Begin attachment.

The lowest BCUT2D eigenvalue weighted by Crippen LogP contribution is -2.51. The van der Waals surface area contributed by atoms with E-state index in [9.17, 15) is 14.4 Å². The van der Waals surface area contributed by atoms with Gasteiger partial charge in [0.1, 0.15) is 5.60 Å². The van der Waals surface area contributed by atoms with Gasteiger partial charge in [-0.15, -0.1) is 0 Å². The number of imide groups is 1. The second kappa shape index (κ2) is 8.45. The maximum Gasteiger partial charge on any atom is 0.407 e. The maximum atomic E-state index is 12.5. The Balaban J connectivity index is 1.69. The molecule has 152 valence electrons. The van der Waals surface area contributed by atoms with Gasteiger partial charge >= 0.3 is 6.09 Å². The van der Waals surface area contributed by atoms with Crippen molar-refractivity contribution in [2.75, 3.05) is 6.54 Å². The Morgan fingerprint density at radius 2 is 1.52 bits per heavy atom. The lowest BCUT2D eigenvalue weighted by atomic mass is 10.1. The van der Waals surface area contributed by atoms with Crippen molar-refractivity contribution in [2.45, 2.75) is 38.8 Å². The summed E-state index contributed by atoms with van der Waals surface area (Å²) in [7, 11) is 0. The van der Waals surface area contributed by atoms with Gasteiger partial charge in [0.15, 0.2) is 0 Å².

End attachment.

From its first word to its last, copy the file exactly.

The lowest BCUT2D eigenvalue weighted by Crippen LogP contribution is -2.51. The van der Waals surface area contributed by atoms with E-state index in [9.17, 15) is 14.4 Å². The van der Waals surface area contributed by atoms with Gasteiger partial charge in [0.1, 0.15) is 5.60 Å². The van der Waals surface area contributed by atoms with Gasteiger partial charge in [-0.15, -0.1) is 0 Å². The number of imide groups is 1. The second kappa shape index (κ2) is 8.45. The maximum Gasteiger partial charge on any atom is 0.407 e. The maximum atomic E-state index is 12.5. The Balaban J connectivity index is 1.69. The molecule has 152 valence electrons. The van der Waals surface area contributed by atoms with Gasteiger partial charge >= 0.3 is 6.09 Å². The van der Waals surface area contributed by atoms with Crippen molar-refractivity contribution in [2.75, 3.05) is 6.54 Å². The Morgan fingerprint density at radius 2 is 1.52 bits per heavy atom. The lowest BCUT2D eigenvalue weighted by atomic mass is 10.1. The van der Waals surface area contributed by atoms with Crippen molar-refractivity contribution in [2.45, 2.75) is 38.8 Å². The summed E-state index contributed by atoms with van der Waals surface area (Å²) in [7, 11) is 0. The van der Waals surface area contributed by atoms with Gasteiger partial charge in [0.15, 0.2) is 0 Å².